In 2009 we planned for an influenza pandemic. I was in the room. I recorded it in a podcast

I have heard the ridiculous ‘plandemic‘ theory,  including one about a virus outbreak appearing in an election year. Or, that the US didn’t see this coming.


Well, in 2009, at ASU, I worked for an outfit that ran a 2-day pandemic planning exercise, with realistic scenarios. Elections were over. The participants were county health officials, school superintendents, infectious disease specialists.  People who would be called upon to make the tough calls, to safeguard populations, and schools.  Arizona State University’s WP Carey school of business was involved, as was the School of Health Policy and Management. But this was not what researchers typically call a ‘table-top exercise.’ This was a bit more realistic.

The location of this exercise was the Decision Theater – a visualization space that has a war room ambiance. (Fun fact: Decision Theater was used to movie as exactly that , where scientists wrestle with how to avert a catastrophe when an asteroid was heading to earth.)

Participants were presented with news reports, and data sets of unexpected scenarios: a virus entering the country through returning soldiers, outbreaks spreading to cities, and small towns, children infected etc. On the large screens in the Theater (also known as the ‘Drum’) our team created simulated news reports for each potential crisis point. The 2009 exercise, a follow up to the one in 2008,  was to be a test of how decisions would be made in an unfolding crisis.

Weeks before, our videographer, Dustin Hampton and I set up and recorded ‘news’ reporters, and edited story-lines that would track with the mathematical models that would be presented to the participants.  In one sense it was a fun exercise, even though the H1N1 Flu was a concern in some parts of the world.

I was in the room, and we were behind the scenes making the event look realistic. Cameras rolled, make-shift media were putting pressure on people to quarantine people, students, and shut down schools. I had not realized this but I had created two podcasts of the event, interviewing attendees.  They are a peek into the situation I describe.

This is not the only exercise of its kind that preempted the current pandemic. In May 2018 Johns Hopkins University ran a similar table-top exercise, that put people in a room to respond to realistic reports of a viral outbreak Watch the video below. It’s eerily similar. Even the date of the fictitious outbreak is so close, it shocked me when I watched it.

If you want more research into this, there’s a paper here:!

Below, is another interview we did with Dr. Robert Pahle who worked on another piece of software for pandemic preparedness.

POD Throughput Model from Decision Theater Network on Vimeo.

My last project at Decision Theater

It’s going to be one of the strangest parting shots. My one last project as I transit out of Decision Theater is the redesign of the present web site.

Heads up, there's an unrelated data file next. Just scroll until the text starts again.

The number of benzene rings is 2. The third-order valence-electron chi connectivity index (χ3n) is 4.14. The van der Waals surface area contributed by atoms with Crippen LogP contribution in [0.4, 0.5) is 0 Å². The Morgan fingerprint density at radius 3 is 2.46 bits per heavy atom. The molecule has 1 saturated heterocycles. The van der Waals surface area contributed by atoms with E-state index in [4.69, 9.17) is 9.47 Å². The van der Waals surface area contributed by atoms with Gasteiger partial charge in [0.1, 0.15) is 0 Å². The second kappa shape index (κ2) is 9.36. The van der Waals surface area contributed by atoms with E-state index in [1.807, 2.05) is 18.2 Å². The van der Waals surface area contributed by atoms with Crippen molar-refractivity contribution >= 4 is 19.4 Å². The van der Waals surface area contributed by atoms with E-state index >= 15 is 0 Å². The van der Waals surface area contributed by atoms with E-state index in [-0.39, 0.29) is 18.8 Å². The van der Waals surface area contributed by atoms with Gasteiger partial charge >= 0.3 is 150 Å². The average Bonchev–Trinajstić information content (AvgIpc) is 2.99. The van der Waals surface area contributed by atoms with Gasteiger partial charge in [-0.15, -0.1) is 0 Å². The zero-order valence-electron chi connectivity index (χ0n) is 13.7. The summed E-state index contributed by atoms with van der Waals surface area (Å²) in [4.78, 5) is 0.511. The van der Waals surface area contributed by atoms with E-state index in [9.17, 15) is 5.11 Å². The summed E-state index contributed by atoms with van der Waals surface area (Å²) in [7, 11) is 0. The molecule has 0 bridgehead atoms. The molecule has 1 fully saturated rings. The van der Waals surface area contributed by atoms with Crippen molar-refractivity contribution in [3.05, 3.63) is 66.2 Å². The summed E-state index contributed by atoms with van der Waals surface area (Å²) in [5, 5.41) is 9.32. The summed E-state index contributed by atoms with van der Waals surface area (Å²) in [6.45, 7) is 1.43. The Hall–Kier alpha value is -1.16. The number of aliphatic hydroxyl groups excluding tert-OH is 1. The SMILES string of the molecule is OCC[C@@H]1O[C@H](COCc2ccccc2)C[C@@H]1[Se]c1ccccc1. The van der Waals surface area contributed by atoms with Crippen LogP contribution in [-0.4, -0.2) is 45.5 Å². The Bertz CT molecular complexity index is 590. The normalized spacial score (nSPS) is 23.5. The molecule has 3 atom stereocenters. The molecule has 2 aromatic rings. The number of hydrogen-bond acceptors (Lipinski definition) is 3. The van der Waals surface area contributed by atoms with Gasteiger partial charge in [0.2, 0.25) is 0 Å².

The typical questions I get asked go like this:

  • Why do you care?
  • Why would they want you to manage this?
  • Isn’t it odd, for the outgoing Communications Manager to have anything to say about an organization that’s changing direction?

My short answer is: I’ve been asked to do equally bizarre things. The Decision Theater web site, for all its visual appeal has been something I’ve wanted to update for a while. It sends a message of  ‘old media’ when we actually employ some really advanced tools and processes –from GIS data and visualization, to brainstorming tools, to interactive exercises. I began the blog, Light Bulb Moments ( and a podcast and a microblog, and white papers and…) partly as a solution to fill this gap, and partly to communicate quicker, link better, embed more and aspects of Decision Theater that tended to get buried in a static web site. If things go well, the new site will be extremely dynamic.

In case you’re wondering what  ‘transit out of the Decision Theater’ meant, it’s an euphemism I use very cautiously for:  ‘my job was eliminated due to budget cuts.’

Regretful? Yes. But I have started on a path of new media and communications that does not leave time for looking in the rear-view mirror. Ergo, spending my last days at ASU looking at what’s emerging, even in a place I say goodbye to.

Be careful about whom you (don’t) follow!

Lame move on my part!

I admit I don’t follow everyone who follows me on Twitter, because it’s just not possible to pay attention to so much chatter.

But today, I realized I had been following the wrong tweet on my mobile. In a real-world event this could have had major repercussions, especially if that person or group was part of a coordinated team.

The event I am talking about was a terrorist attack on a football stadium. OK, it was a mock  terrorist attack! The event was an emergency planning exercise at Arizona State University.